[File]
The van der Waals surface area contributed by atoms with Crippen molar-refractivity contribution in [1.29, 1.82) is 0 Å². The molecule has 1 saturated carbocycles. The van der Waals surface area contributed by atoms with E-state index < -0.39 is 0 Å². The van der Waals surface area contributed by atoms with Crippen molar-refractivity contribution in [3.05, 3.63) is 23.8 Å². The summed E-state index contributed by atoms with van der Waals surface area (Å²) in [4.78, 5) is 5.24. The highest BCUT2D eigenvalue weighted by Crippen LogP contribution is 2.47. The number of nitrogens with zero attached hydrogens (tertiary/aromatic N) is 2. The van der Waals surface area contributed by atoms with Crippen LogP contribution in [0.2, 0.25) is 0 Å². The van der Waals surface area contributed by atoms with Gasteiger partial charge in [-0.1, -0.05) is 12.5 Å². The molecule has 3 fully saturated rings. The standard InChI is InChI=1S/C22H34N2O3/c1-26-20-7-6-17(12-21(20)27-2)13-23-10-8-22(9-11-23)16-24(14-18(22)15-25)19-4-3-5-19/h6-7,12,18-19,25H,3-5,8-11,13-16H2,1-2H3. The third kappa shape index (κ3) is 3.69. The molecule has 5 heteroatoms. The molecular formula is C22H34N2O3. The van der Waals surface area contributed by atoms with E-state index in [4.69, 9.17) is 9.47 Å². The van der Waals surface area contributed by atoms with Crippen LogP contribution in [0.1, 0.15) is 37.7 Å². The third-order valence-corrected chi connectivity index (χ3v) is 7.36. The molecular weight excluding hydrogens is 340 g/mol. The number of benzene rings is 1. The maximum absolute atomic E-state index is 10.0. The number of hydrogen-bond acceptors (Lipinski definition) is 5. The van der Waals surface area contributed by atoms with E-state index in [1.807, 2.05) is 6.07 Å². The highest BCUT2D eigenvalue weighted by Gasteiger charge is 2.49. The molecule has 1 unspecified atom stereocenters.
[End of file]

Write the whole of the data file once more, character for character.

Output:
The van der Waals surface area contributed by atoms with Crippen molar-refractivity contribution in [1.29, 1.82) is 0 Å². The molecule has 1 saturated carbocycles. The van der Waals surface area contributed by atoms with E-state index < -0.39 is 0 Å². The van der Waals surface area contributed by atoms with Crippen molar-refractivity contribution in [3.05, 3.63) is 23.8 Å². The summed E-state index contributed by atoms with van der Waals surface area (Å²) in [4.78, 5) is 5.24. The highest BCUT2D eigenvalue weighted by Crippen LogP contribution is 2.47. The number of nitrogens with zero attached hydrogens (tertiary/aromatic N) is 2. The van der Waals surface area contributed by atoms with Crippen LogP contribution in [0.2, 0.25) is 0 Å². The van der Waals surface area contributed by atoms with Gasteiger partial charge in [-0.1, -0.05) is 12.5 Å². The molecule has 3 fully saturated rings. The standard InChI is InChI=1S/C22H34N2O3/c1-26-20-7-6-17(12-21(20)27-2)13-23-10-8-22(9-11-23)16-24(14-18(22)15-25)19-4-3-5-19/h6-7,12,18-19,25H,3-5,8-11,13-16H2,1-2H3. The third kappa shape index (κ3) is 3.69. The molecule has 5 heteroatoms. The molecular formula is C22H34N2O3. The van der Waals surface area contributed by atoms with E-state index in [4.69, 9.17) is 9.47 Å². The van der Waals surface area contributed by atoms with Crippen LogP contribution in [0.1, 0.15) is 37.7 Å². The third-order valence-corrected chi connectivity index (χ3v) is 7.36. The molecular weight excluding hydrogens is 340 g/mol. The number of benzene rings is 1. The maximum absolute atomic E-state index is 10.0. The number of hydrogen-bond acceptors (Lipinski definition) is 5. The van der Waals surface area contributed by atoms with E-state index in [1.807, 2.05) is 6.07 Å². The highest BCUT2D eigenvalue weighted by Gasteiger charge is 2.49. The molecule has 1 unspecified atom stereocenters.